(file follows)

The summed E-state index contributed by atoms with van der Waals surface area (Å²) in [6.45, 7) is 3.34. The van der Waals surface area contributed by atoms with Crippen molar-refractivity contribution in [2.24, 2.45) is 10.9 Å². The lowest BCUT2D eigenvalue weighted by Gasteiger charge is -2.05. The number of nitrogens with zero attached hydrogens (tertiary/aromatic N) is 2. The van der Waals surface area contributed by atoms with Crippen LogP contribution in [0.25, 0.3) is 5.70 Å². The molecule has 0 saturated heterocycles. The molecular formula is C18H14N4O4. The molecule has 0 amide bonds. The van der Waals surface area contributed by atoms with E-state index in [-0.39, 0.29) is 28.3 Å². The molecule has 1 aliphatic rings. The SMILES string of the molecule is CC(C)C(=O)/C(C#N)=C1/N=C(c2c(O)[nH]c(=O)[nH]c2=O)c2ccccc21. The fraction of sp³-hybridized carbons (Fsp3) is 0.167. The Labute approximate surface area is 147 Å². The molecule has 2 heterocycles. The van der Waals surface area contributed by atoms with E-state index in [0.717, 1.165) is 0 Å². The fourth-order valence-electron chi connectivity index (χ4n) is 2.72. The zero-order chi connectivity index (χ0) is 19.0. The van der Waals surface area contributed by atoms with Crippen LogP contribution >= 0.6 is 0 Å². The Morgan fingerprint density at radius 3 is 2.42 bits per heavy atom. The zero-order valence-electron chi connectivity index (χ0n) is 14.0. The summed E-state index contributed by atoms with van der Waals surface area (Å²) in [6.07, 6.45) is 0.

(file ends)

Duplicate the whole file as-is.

The summed E-state index contributed by atoms with van der Waals surface area (Å²) in [6.45, 7) is 3.34. The van der Waals surface area contributed by atoms with Crippen molar-refractivity contribution in [2.24, 2.45) is 10.9 Å². The lowest BCUT2D eigenvalue weighted by Gasteiger charge is -2.05. The number of nitrogens with zero attached hydrogens (tertiary/aromatic N) is 2. The van der Waals surface area contributed by atoms with Crippen LogP contribution in [0.25, 0.3) is 5.70 Å². The molecule has 0 saturated heterocycles. The molecular formula is C18H14N4O4. The molecule has 0 amide bonds. The van der Waals surface area contributed by atoms with E-state index in [-0.39, 0.29) is 28.3 Å². The molecule has 1 aliphatic rings. The SMILES string of the molecule is CC(C)C(=O)/C(C#N)=C1/N=C(c2c(O)[nH]c(=O)[nH]c2=O)c2ccccc21. The fraction of sp³-hybridized carbons (Fsp3) is 0.167. The Labute approximate surface area is 147 Å². The molecule has 2 heterocycles. The van der Waals surface area contributed by atoms with E-state index in [0.717, 1.165) is 0 Å². The fourth-order valence-electron chi connectivity index (χ4n) is 2.72. The zero-order chi connectivity index (χ0) is 19.0. The van der Waals surface area contributed by atoms with Crippen LogP contribution >= 0.6 is 0 Å². The Morgan fingerprint density at radius 3 is 2.42 bits per heavy atom. The zero-order valence-electron chi connectivity index (χ0n) is 14.0. The summed E-state index contributed by atoms with van der Waals surface area (Å²) in [6.07, 6.45) is 0.